New Reviews: January 24, 2003

Reviews by Matthew J. Forss

Irene Farrera
Paraiso Sonico

Venezuelan vocalist Irene Farrera brings us delightful and soulful music of passion, joy and tradition. Vocals are accompanied by guitar, cuatro, requinto, tambora, tamborita, congas, campana, bongos, violin, maracas and other South American percussion instruments. Serenata combines elements of Fado, jazz, flamenco and rumba into a unique musical journey that is purely Venezuelan.

NorthSide Records

Gjallarhorn is a Swedish-speaking band from the West Coast of Finland. Similarly, the music is remarkably Swedish in character and style. Grimborg essentially preserves the Finnish and Swedish mythological stories and ballads into song. The name Gjallarhorn comes from Nordic mythology. The beautiful vocals of Jenny Wilhelms, combined with traditional and non-native instrumentation including violin, Hardanger fiddle, viola, mandola, didgeridoo, slideridoo, Jew's harp, udu, djembe, berimbau, shaman drum, double bass and percussion round out the musical reportoire.

The Heart Of Cape Breton - Fiddle Music Recorded Live Along The Ceilidh Trail
Various Artists
Smithsonian Folkways Recordings

The fiddle music of Cape Breton, Nova Scotia is brilliantly preserved on another fine Smithsonian Folkways recording. The fiddle music is accompanied with guitar, piano, clapping, dancing and lamenting. Various jigs and reels by Brenda Stubbert, Jackie Dunn MacIsaac, Kinnon Beaton, Jerry Holland, Buddy MacIsaac, Wendy MacIsaac, Brian Doyle and Richard Wood capture the celebrated music of Nova Scotia. A 34-page information booklet is included.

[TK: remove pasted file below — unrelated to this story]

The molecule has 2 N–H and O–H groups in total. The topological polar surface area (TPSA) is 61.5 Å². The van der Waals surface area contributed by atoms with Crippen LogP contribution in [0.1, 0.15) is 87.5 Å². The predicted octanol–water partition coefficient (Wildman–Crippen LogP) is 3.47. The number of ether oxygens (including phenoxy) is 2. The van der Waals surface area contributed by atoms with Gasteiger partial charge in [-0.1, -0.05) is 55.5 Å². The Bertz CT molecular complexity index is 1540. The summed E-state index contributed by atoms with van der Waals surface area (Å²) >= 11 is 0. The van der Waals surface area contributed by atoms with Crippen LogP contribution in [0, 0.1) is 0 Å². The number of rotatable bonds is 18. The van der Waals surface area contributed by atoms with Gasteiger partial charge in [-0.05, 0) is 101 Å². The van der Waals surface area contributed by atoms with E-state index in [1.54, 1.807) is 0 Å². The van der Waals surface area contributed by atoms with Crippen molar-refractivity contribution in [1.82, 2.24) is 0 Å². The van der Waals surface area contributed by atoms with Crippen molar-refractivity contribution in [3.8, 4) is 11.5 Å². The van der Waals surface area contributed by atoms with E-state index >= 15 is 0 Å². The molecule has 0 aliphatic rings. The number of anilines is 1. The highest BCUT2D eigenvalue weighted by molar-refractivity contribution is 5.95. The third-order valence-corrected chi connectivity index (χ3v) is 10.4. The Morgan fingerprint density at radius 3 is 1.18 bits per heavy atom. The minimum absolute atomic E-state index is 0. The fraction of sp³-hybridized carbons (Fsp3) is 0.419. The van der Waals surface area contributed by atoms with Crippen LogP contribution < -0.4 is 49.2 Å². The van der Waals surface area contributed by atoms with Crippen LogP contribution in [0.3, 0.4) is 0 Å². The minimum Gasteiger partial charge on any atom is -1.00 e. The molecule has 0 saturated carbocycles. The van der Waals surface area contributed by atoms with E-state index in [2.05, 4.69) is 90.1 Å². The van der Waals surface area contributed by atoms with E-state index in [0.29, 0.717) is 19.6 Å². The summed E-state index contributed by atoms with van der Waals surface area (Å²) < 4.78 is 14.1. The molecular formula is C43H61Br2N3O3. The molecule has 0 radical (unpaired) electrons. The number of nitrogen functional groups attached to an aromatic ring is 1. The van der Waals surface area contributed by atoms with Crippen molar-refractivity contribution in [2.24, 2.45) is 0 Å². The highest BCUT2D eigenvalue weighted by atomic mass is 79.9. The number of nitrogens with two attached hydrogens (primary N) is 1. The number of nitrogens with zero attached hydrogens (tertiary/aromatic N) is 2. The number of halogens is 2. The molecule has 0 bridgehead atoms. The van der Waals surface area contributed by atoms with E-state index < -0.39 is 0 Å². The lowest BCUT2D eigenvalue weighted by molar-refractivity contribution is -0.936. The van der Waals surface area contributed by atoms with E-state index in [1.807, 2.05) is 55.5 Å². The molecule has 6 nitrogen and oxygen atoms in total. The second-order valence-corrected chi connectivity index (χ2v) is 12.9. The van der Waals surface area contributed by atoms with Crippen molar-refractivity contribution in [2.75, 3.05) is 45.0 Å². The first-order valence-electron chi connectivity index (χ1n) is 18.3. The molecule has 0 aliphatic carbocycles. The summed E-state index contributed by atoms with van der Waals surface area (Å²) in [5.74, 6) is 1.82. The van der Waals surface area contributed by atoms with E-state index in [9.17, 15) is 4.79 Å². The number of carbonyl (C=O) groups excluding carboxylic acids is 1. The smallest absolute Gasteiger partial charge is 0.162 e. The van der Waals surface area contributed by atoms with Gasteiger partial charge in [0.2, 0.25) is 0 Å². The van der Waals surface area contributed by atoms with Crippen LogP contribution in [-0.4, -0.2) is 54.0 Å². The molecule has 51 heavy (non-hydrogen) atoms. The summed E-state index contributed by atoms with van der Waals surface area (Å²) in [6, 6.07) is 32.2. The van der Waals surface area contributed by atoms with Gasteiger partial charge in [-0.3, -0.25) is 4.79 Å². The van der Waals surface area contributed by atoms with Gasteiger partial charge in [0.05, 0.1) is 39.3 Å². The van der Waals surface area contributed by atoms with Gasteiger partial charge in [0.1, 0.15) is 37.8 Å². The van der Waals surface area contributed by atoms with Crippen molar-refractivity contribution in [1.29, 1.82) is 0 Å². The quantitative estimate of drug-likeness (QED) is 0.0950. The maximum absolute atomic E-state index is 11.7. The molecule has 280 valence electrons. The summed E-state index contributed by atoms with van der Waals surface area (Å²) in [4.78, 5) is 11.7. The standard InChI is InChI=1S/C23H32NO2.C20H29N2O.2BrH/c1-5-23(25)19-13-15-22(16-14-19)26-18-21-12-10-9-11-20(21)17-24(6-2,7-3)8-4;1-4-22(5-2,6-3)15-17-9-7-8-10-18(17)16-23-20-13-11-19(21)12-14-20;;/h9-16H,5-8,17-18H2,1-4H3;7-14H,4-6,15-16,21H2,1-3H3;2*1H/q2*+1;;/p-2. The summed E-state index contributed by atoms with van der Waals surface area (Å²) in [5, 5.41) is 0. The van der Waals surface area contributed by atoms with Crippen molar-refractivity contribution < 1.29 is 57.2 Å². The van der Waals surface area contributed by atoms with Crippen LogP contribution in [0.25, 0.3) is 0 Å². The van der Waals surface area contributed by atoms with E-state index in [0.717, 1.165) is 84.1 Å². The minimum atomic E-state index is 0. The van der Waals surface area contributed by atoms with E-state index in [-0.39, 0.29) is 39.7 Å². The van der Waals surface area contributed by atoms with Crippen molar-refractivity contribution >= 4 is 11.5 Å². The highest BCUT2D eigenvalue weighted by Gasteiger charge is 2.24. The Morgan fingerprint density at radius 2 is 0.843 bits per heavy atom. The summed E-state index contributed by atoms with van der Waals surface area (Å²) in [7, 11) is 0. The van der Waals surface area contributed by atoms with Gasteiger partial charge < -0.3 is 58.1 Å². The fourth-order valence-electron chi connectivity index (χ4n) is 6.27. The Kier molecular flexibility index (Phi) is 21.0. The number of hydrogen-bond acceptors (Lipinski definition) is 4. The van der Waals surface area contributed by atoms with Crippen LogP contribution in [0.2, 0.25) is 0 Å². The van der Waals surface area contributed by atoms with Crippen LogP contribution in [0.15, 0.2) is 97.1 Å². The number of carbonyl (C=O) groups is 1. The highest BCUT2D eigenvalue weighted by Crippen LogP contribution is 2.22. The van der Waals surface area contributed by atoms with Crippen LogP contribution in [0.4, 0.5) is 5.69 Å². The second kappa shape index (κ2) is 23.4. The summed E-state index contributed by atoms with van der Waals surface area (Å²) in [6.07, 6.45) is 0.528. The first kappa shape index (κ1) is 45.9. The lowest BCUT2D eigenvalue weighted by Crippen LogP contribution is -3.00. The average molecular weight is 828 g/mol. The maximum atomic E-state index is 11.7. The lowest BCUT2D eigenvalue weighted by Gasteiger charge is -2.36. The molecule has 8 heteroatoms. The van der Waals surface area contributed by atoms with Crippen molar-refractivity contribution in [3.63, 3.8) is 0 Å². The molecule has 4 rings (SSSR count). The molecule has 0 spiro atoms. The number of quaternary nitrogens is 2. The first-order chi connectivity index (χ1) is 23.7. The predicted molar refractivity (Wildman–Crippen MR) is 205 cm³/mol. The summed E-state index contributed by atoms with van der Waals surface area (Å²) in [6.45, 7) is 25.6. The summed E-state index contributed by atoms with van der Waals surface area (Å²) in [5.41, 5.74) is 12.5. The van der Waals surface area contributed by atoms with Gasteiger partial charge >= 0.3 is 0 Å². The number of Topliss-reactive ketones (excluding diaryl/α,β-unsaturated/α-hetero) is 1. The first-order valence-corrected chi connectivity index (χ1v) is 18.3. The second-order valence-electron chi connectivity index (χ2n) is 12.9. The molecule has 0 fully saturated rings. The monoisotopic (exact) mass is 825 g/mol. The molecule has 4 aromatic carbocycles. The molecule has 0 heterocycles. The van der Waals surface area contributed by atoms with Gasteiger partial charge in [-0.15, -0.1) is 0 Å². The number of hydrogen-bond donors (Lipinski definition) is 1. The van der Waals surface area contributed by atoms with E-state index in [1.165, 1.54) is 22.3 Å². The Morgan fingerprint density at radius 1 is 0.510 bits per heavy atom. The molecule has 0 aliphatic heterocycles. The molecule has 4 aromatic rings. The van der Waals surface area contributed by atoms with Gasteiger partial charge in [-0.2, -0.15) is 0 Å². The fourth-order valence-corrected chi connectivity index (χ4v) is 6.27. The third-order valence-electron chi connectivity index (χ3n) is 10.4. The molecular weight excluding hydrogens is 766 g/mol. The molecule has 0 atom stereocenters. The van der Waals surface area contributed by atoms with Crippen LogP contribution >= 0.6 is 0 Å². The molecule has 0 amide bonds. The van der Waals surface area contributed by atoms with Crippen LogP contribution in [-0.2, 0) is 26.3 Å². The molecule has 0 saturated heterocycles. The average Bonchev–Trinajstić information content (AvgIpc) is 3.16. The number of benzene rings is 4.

Matthew J. Forss is currently a full-time student at Lakeland College-Sheboygan, Wisconsin. He is majoring in Biology and German Language/Culture. Since 1998, he has collected numerous musical instruments and CDs from around the world. Also in 1998, he wrote a paper on Mongolian Ethnomusicology, titled: How Does Music Play An Important Role In The Life And Culture Of Mongolia? Currently, he has collected over 100 CDs that represent dozens of different countries. His general interests include ethnomusicology journalism and researching the traditional/contemporary ethnic music of various cultures from around the world. His specific, geographic areas of study include the traditional and popular music from Central Eurasia (especially Mongolia, Uzbekistan, Azerbaijan and Turkmenistan.) In November of 2000, he accepted the position of writing world music CD reviews for this site.